Monday, July 11, 2011

Getting closer to God

The first Jain temple has come up in Kochi. It took four years to build and is expected to be a tourist attraction

By Shevlin Sebastian

Photo by Manu R. Mavelil

On May 8, at 11.43 a.m., this year, during the auspicious prana pratishtha puja, members of the Jain community in Kochi got a jolt of surprise. Just 15 ft above the dome of the temple, a helicopter suddenly appeared, its rotor blades making a staccato sound, and at a particular point, it dipped, and a shower of petals – rose, marigold, lotus, and jasmine -- rained down.

“The timing was perfect,” says C.P. Jain, one of Kochi's leading businessmen. “It was an auspicious moment for us.”

All this happened during the inauguration of the first Jain temple in Kochi. Incidentally, the Jains have been living in this city for the past 150 years.

The 2000 sq. ft. temple, on Srinivasa Mallan Road, near Padma theatre, took four years to build. It is made of spotless white marble brought especially from Rajasthan. “If there was a slab with a single black spot, we would return it,” says C.P. Jain, a trustee of the Sree Swetambar Murtipujak Jain Sangh, which built the structure. “More than 40 truck loads were used.”

Skilled artisans from Rajasthan were hired to do the designs on the pillars and the walls. “Ours is a close replica of the Dilwara Jain temple on Mount Abu in Rajasthan,” says Mohanlal Jain, one of the seniors in the community.

Indeed, there are sharp carvings of a wealthy lady sitting on a chair placed on the back of a caparisoned elephant, as well as three Mangal Murtis, or statues of the gods placed in alcoves in the outer walls of the temple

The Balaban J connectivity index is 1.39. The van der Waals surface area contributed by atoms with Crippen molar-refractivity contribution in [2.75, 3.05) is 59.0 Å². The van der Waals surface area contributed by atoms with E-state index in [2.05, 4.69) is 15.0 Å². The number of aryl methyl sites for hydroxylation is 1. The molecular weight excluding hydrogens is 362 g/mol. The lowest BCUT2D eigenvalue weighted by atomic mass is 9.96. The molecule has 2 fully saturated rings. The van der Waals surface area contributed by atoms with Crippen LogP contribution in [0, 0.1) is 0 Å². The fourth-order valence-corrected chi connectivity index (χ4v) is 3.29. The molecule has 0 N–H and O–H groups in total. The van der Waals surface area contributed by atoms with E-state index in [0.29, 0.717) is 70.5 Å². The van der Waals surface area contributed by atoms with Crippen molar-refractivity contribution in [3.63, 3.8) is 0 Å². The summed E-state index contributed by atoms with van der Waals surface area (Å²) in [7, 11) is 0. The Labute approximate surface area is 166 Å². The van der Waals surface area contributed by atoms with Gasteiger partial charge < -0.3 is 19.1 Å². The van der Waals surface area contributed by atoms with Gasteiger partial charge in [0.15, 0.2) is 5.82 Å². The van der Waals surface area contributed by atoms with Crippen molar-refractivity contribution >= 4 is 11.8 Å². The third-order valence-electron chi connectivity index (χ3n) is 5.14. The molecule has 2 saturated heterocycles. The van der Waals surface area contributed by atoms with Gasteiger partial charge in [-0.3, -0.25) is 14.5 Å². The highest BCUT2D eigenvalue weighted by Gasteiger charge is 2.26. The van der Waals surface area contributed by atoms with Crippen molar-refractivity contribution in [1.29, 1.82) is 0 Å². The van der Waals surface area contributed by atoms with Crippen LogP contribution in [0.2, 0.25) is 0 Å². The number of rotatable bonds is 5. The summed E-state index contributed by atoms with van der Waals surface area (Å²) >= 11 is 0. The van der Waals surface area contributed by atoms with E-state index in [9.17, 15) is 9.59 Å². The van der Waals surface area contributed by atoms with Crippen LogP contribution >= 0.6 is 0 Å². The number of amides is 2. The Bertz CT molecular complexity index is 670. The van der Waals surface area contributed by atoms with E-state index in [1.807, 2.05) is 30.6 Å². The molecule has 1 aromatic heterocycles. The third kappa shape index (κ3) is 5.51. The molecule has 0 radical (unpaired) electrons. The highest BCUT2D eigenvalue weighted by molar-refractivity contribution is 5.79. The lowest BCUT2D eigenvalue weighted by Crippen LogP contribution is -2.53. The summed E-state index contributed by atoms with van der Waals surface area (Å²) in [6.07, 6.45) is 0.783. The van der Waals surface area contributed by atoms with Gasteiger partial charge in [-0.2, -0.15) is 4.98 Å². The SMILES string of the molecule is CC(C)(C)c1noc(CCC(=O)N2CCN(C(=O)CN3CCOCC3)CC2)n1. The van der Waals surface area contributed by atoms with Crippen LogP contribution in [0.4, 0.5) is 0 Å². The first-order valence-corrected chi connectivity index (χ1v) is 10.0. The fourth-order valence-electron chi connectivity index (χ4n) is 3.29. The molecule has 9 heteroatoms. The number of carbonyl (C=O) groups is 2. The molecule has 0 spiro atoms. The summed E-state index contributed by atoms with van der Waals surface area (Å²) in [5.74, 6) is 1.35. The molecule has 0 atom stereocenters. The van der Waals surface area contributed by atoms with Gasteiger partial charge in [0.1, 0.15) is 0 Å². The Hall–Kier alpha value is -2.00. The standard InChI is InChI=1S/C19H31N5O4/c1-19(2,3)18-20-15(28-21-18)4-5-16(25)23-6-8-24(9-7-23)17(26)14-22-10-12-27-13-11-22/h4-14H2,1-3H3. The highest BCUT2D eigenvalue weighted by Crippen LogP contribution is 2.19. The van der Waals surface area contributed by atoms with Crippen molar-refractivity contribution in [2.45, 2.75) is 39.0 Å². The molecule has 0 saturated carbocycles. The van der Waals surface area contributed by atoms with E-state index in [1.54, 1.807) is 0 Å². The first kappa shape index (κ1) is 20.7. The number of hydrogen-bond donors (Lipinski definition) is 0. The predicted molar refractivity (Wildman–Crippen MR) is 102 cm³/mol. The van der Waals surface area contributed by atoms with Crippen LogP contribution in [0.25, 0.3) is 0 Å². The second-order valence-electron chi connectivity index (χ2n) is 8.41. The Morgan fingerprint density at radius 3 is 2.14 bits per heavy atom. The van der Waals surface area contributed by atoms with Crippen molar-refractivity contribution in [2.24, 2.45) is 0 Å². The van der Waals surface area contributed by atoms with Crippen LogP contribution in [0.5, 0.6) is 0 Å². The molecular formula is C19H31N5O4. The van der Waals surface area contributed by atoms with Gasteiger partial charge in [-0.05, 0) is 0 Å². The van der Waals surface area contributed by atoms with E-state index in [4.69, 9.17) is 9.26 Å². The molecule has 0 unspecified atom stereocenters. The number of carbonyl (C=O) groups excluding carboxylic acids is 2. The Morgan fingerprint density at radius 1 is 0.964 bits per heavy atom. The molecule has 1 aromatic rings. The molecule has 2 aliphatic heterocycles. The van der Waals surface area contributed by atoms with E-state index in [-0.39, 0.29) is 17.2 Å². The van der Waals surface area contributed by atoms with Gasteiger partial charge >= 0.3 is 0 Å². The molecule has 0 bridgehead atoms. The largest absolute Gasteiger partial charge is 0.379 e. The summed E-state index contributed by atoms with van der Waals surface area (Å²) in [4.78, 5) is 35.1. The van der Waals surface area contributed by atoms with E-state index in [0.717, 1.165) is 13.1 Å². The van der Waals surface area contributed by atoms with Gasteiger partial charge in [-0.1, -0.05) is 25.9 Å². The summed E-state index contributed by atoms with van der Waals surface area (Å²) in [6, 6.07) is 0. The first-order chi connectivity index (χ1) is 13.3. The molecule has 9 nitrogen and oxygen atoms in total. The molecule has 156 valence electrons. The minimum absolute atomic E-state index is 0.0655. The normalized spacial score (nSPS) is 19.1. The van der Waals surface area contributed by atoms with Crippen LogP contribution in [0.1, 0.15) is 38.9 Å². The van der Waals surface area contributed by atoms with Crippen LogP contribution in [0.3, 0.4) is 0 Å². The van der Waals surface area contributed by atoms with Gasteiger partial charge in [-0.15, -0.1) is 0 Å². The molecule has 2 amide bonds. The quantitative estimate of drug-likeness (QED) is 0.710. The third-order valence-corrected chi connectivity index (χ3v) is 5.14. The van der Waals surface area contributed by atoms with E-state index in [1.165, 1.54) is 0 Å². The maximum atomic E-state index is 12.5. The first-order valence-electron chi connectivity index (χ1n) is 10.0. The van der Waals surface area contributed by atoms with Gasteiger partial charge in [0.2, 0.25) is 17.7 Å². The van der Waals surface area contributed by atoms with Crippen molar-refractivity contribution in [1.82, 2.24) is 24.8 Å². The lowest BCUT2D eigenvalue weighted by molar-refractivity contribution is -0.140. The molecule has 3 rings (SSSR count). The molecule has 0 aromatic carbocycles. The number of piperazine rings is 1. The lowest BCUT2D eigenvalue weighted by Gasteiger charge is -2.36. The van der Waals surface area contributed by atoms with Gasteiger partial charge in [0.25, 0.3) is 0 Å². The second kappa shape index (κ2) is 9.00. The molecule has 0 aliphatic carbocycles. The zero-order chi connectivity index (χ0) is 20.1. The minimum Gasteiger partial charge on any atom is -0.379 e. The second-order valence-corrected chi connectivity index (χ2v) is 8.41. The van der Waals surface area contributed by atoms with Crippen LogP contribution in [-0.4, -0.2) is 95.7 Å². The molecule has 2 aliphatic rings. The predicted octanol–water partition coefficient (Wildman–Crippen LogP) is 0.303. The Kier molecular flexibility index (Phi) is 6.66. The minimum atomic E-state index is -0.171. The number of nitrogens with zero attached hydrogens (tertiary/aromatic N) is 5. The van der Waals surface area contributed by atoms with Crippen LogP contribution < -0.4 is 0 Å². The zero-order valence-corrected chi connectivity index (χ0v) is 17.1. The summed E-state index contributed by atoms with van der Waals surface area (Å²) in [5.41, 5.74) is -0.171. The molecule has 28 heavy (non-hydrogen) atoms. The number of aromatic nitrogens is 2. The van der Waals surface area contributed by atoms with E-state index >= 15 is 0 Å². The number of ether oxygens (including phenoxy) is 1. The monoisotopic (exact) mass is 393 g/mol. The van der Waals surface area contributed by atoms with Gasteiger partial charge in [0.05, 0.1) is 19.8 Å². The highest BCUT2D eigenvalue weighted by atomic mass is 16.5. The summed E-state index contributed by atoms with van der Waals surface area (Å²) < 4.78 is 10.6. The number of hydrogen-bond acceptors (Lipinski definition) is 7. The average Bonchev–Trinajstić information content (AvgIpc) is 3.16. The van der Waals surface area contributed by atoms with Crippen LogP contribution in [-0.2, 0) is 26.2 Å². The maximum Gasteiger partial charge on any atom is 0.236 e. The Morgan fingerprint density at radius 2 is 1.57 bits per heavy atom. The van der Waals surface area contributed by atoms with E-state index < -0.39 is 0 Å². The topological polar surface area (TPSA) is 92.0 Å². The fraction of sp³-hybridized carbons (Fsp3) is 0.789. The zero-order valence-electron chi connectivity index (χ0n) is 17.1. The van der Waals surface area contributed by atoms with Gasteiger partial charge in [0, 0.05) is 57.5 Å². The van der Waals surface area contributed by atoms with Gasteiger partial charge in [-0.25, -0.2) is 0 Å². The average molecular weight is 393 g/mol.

Inside the Sanctum sanctorum, there are three Tirthankaras placed side by side. The main God is Shri Vasupujya Swami, who is the 12th Tirthankara. The statue is made of milky white marble. The god is sitting cross-legged, with a gold necklace and garlands around his neck and red roses on his feet.

“The Jain muni (monk), Panyas Ravisekhar Vijayaji Maharaj Saheb, studied the horoscope and the stars, and said that for the prosperity of Kochi and Kerala, the 12th Thirthankara would be the ideal one,” says Mohanlal.

Sitting on either side of Shri Vasupujya Swami is the 7th Tirthankara, Shri Pashvanath, and the 20th, Shri Munisuvrat Swami. Behind them, on the wall, are etchings of creepers and of devotees, done in a mix of gold and silver. It looks wonderful and awe-inspiring.

At one side, on the wall, there are numerous palm prints in red. “During the inauguration, people placed their palms in wet kumkum powder and pressed it on the wall,” says Jeevraj Jain, a community member.

The doors have silver etchings. On one, there are illustrations of the 14 dreams that Queen Trishala saw, before giving birth to Lord Mahavira, the 24th Tirthankara.

They include an elephant, a bull, a lion, Goddess Laxmi, a beautiful garland, the full moon, a bright sun, a large flag on a golden stick, a golden vase filled with water, a lake full of lotuses, the ocean, the celestial plane, a heap of jewels, and a smokeless fire.

Build at a cost of Rs 1.5 crore and based on the donations of the community over 21 years, the members are thrilled at their achievement.

“It was one of the happiest moments of my life when the prana pratishtha puja took place,” says Pravin Togani, a businessman. “Every morning we can now go to a temple and pray to God, instead of doing it in our house, as we did for so many years.”

(The New Indian Express, south India and Delhi)

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